In Britain, GDP growth of 12.2% translates into a slump of 13.8% in prosperity, which might likewise help explain “Brexit”. Italian prosperity fell by 9.7% between 2006 and 2016 – a worse fall than any other country except Britain – which no doubt influenced the resounding voter rejection of Matteo Renzi’s reform proposals.

More positively, personal prosperity over that decade increased by 48% in India, 18% in Russia and 12% in Poland.

It’s impossible to say whether the 6.6% ten-year deterioration in French prosperity will be enough to oust the establishment from power – but a not-dissimilar deterioration (of 7%) was followed by the election of Mr Trump, whilst Italy’s 9.7% decline was more than enough to see off Mr Renzi.

If France does elect Ms Le Pen or Mr Mélenchon, the consequences could be drastic – and not just for France herself.

By Ted Trainer: Your Oil Wake Up Call

A very nice summary of our predicament, and what should but won’t be done, because of denial.

ALMOST NO ONE has the slightest grasp of the oil crunch that will hit them, probably within a decade. When it does it will literally mean the end of the world as we know it. Here is an outline of what recent publications are telling us. Nobody will, of course, take any notice.


There is now considerable effort going into working out the relationships between these factors, ie. deteriorating energy EROI, economic stagnation, and debt. The situation is not at all clear. Some see EROI as already being the direct and major cause of a terminal economic breakdown, others think at present more important causal factors are increasing inequality, ecological costs, aging populations and slowing productivity.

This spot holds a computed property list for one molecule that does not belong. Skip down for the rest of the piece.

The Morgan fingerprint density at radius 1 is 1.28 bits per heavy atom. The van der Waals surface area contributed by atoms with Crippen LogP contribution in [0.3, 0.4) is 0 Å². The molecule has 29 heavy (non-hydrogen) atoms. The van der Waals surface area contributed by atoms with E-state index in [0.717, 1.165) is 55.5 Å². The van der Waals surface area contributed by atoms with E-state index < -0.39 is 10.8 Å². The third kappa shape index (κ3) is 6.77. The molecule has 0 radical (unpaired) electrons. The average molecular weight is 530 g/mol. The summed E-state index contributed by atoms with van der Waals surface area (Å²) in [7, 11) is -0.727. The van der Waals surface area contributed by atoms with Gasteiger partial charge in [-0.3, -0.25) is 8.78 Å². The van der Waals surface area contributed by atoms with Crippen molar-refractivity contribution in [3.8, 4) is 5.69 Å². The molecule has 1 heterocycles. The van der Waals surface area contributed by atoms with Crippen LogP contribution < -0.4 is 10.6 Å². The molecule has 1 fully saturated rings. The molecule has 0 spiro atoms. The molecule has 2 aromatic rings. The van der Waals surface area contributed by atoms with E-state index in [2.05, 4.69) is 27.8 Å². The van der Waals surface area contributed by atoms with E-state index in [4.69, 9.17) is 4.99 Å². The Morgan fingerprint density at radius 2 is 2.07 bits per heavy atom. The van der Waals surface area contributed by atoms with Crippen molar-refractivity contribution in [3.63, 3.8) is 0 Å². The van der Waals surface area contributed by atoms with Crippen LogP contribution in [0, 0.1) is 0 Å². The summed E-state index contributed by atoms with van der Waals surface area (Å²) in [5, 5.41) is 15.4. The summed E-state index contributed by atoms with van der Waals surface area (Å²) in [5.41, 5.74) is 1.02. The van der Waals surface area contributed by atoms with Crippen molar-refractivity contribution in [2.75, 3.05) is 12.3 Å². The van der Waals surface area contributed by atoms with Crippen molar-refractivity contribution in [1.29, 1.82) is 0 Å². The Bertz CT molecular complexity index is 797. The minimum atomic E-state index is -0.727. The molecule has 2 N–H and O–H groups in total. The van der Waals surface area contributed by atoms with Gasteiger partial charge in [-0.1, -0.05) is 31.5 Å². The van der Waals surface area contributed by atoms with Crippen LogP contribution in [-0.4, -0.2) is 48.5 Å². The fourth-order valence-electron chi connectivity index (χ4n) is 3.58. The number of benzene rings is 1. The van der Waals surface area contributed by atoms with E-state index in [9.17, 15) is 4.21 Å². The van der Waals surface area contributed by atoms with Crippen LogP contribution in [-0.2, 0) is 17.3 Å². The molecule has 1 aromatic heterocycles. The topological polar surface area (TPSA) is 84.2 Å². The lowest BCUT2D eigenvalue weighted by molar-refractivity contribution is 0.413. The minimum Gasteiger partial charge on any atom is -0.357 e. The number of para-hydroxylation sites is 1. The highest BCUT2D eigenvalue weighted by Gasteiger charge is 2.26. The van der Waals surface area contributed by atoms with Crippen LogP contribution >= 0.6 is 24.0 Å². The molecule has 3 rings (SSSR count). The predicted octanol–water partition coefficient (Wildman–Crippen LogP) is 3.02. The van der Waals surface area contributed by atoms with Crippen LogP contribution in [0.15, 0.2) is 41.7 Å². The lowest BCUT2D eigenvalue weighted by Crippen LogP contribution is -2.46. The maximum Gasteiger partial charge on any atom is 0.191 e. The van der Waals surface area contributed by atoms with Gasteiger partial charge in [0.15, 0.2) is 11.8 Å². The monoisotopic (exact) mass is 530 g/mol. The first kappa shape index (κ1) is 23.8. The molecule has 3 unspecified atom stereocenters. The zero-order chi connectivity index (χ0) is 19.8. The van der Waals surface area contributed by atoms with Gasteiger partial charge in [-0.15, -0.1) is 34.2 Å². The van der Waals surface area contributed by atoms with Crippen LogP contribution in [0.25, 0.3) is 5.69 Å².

Whatever the actual causal mix is, it is difficult to avoid the conclusion that within at best a decade deteriorating EROI is going to be a major cause of enormous disruption.


So, the noose tightens around the brainless, taken for granted ideology that drives consumer-capitalist society and that cannot be even thought about, let alone dealt with.

We are far beyond the levels of production and consumption that can be sustained or that all people could ever rise to. We haven’t noticed because the grossly unjust global economy delivers most of the world’s dwindling resource wealth to the few who live in rich countries. Well, the party is now getting close to being over.

You don’t much like this message? Have a go at proving that it’s mistaken. Nar, better to just ignore it as before.